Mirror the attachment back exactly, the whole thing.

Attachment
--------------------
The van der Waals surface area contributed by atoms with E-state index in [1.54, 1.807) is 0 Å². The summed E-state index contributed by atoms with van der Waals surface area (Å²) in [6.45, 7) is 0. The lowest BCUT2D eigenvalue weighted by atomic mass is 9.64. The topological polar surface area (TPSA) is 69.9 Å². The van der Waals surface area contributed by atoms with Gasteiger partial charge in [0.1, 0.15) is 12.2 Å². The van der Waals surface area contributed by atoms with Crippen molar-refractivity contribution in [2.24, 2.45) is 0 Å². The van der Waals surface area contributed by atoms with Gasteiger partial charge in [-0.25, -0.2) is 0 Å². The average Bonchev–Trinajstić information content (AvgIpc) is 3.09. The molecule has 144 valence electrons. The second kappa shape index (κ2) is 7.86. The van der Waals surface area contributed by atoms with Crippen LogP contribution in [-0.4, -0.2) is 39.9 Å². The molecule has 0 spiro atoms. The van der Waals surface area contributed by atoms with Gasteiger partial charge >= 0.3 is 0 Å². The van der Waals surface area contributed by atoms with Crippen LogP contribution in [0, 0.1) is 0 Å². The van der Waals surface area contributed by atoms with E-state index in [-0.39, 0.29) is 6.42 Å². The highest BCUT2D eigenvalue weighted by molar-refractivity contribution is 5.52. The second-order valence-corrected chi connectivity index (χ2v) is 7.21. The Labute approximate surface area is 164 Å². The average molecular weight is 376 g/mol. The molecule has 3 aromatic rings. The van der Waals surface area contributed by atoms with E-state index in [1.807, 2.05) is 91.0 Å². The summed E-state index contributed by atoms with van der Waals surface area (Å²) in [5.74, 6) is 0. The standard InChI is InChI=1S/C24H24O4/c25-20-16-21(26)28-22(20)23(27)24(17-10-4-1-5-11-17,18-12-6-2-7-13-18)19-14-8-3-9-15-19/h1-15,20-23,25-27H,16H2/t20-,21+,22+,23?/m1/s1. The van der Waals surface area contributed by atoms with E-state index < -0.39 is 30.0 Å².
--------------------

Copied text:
The van der Waals surface area contributed by atoms with E-state index in [1.54, 1.807) is 0 Å². The summed E-state index contributed by atoms with van der Waals surface area (Å²) in [6.45, 7) is 0. The lowest BCUT2D eigenvalue weighted by atomic mass is 9.64. The topological polar surface area (TPSA) is 69.9 Å². The van der Waals surface area contributed by atoms with Gasteiger partial charge in [0.1, 0.15) is 12.2 Å². The van der Waals surface area contributed by atoms with Crippen molar-refractivity contribution in [2.24, 2.45) is 0 Å². The van der Waals surface area contributed by atoms with Gasteiger partial charge in [-0.25, -0.2) is 0 Å². The average Bonchev–Trinajstić information content (AvgIpc) is 3.09. The molecule has 144 valence electrons. The second kappa shape index (κ2) is 7.86. The van der Waals surface area contributed by atoms with Crippen LogP contribution in [-0.4, -0.2) is 39.9 Å². The molecule has 0 spiro atoms. The van der Waals surface area contributed by atoms with Gasteiger partial charge >= 0.3 is 0 Å². The van der Waals surface area contributed by atoms with Crippen LogP contribution in [0, 0.1) is 0 Å². The van der Waals surface area contributed by atoms with E-state index in [-0.39, 0.29) is 6.42 Å². The highest BCUT2D eigenvalue weighted by molar-refractivity contribution is 5.52. The second-order valence-corrected chi connectivity index (χ2v) is 7.21. The Labute approximate surface area is 164 Å². The average molecular weight is 376 g/mol. The molecule has 3 aromatic rings. The van der Waals surface area contributed by atoms with E-state index in [1.807, 2.05) is 91.0 Å². The summed E-state index contributed by atoms with van der Waals surface area (Å²) in [5.74, 6) is 0. The standard InChI is InChI=1S/C24H24O4/c25-20-16-21(26)28-22(20)23(27)24(17-10-4-1-5-11-17,18-12-6-2-7-13-18)19-14-8-3-9-15-19/h1-15,20-23,25-27H,16H2/t20-,21+,22+,23?/m1/s1. The van der Waals surface area contributed by atoms with E-state index < -0.39 is 30.0 Å².